how to de-obfuscate js code


the how-to follows, but I recommend to read the article..

If .. you want to prepare for your interview at Google, Jeff Walden suggests a hard-core approach:
…SpiderMonkey, Mozilla’s C JavaScript engine, … includes a decompiler which translates from SpiderMonkey bytecode to JavaScript (most people only use it the other way around). You can see it at work any time you convert a function to a string. … SpiderMonkey … decompiles the bytecode back to a JavaScript string representing the function as exactly as possible, while … formatting the decompiled source to be reasonably readable.
How … to reformat obfuscated source?

First, you get a copy of SpiderMonkey:

cvs co mozilla/js/src
cd mozilla/js/src
make -f Makefile.ref clean && make -f Makefile.ref # work around broken dependency system
./Linux_All_DBG.OBJ/js # to run the interpreter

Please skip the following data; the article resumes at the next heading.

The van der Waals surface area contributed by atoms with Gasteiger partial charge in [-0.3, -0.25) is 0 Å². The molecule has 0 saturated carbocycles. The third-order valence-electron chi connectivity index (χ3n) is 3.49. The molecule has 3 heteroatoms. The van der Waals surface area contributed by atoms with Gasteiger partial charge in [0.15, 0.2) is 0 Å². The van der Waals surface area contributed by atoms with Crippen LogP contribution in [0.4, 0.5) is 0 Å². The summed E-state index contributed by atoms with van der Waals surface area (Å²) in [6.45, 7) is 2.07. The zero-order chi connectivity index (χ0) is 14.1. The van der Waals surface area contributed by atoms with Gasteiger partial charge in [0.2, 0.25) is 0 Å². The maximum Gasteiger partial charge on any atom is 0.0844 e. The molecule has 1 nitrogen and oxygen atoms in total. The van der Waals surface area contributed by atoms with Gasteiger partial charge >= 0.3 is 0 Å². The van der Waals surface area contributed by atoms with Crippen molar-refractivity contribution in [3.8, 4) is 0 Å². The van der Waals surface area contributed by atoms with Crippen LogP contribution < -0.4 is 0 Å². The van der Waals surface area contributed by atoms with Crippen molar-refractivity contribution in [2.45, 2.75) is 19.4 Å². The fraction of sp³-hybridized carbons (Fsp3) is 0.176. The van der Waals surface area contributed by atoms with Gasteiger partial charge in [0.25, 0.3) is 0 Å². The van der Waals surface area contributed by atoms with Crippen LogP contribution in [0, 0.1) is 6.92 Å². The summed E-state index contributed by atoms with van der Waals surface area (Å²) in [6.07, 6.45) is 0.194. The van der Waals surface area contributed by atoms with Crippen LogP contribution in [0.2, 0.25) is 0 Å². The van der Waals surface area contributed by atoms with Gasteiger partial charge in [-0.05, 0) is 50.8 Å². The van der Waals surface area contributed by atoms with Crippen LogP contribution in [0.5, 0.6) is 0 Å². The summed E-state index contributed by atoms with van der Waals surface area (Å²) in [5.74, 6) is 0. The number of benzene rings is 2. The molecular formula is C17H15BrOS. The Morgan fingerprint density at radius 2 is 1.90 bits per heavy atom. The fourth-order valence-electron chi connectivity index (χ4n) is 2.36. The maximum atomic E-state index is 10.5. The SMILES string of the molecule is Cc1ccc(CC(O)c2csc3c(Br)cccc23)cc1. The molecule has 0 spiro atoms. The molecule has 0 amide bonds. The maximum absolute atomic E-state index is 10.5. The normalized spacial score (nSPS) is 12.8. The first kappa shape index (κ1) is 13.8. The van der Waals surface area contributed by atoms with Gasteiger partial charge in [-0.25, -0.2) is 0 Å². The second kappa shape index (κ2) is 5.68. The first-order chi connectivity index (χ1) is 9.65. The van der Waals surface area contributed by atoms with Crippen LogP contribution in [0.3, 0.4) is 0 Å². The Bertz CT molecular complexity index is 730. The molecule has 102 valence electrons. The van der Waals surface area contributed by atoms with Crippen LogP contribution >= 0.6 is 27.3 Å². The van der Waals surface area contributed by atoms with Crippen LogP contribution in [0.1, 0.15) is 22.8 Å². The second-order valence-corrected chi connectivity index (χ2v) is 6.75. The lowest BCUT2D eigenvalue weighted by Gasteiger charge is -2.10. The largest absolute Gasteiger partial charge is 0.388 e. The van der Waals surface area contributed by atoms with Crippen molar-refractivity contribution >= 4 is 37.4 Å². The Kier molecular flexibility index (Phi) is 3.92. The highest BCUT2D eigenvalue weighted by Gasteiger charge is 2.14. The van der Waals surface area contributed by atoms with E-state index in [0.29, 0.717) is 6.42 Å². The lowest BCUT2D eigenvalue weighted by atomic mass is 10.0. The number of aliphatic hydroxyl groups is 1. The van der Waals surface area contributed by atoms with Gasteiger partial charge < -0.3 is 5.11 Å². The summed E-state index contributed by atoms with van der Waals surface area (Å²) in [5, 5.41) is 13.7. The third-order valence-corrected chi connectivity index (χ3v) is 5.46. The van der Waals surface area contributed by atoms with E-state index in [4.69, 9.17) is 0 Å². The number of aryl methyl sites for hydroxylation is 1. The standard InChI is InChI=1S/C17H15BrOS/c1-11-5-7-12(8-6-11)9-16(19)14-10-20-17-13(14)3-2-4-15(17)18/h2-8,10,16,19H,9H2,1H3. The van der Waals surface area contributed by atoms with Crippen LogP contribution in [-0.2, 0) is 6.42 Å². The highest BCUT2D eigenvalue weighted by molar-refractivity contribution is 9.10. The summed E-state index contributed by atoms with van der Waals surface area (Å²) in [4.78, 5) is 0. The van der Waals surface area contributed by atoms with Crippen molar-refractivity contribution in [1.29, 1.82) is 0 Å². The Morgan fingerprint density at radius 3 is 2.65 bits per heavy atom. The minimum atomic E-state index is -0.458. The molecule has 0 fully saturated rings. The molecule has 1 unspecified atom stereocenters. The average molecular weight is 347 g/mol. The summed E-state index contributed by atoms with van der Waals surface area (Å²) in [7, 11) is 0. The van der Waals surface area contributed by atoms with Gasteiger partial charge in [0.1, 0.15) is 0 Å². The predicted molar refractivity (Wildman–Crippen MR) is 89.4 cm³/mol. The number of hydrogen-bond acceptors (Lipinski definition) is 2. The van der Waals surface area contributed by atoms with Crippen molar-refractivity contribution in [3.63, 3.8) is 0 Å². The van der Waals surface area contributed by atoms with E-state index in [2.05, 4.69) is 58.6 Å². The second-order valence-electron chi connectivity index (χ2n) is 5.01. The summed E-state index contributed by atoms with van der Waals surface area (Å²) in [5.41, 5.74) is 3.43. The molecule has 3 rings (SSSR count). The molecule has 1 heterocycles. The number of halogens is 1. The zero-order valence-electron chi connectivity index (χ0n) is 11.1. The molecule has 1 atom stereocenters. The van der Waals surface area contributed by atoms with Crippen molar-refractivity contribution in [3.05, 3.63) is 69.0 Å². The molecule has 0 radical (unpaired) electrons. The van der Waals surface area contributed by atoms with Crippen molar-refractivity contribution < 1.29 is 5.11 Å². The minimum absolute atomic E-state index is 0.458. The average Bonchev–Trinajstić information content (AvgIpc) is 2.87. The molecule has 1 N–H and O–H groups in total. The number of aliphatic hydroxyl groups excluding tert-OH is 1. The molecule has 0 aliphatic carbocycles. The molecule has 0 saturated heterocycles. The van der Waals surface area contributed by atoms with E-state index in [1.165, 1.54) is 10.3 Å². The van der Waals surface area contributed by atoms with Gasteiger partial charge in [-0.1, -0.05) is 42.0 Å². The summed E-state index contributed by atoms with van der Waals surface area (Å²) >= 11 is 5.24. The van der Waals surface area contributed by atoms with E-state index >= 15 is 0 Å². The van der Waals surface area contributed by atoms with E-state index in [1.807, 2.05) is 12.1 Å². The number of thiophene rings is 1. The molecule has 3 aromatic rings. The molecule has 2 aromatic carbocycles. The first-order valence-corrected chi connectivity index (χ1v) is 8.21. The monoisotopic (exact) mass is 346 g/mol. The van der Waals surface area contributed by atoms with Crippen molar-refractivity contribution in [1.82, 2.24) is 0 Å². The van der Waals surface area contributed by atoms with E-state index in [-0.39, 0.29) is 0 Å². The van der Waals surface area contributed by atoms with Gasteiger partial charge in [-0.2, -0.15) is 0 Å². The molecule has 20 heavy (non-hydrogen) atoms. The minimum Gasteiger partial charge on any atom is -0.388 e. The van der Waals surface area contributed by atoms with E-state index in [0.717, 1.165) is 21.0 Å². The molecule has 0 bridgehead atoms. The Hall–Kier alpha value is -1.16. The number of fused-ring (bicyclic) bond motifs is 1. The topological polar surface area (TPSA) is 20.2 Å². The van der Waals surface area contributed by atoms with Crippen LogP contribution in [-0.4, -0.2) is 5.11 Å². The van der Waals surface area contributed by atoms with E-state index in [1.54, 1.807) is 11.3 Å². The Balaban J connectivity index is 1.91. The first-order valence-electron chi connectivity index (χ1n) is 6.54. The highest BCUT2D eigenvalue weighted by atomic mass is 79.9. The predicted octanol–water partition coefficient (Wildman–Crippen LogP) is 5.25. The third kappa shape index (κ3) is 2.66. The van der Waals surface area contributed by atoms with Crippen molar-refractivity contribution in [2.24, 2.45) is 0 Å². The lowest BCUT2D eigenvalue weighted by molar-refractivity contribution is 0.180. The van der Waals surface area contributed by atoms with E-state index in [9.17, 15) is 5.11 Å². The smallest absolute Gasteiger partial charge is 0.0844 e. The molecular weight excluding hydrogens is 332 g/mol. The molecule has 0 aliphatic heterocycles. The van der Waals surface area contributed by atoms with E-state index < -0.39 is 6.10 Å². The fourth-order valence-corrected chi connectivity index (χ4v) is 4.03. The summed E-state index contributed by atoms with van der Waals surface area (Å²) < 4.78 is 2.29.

Next, you dump the JS code you want to reformat into a function, and you have SpiderMonkey pretty-print it:

echo “function container() {” > obfuscated.js
cat file-to-clean-up.js >> obfuscated.js
echo “} print(container.toString());” >> obfuscated.js
path/to/js -f obfuscated.js

SpiderMonkey will then print the container function’s string representation, adjusting indentation and such to create a readable, if still name-obfuscated, version.
A couple things to know about this: first, SpiderMonkey doesn’t pretty-print functions found in expression context:

(function() {
print(“this won’t get cleaned up”);
call_method(function() {
print(“this will probably be crunched to one line”);
print(“not pretty-printed”);

These examples are converted (once stripped of the containing function) to:
(function () {print(“this won’t get cleaned up”);}());
call_method(function () {print(“this will probably be crunched to one line”);print(“not pretty-printed”);});

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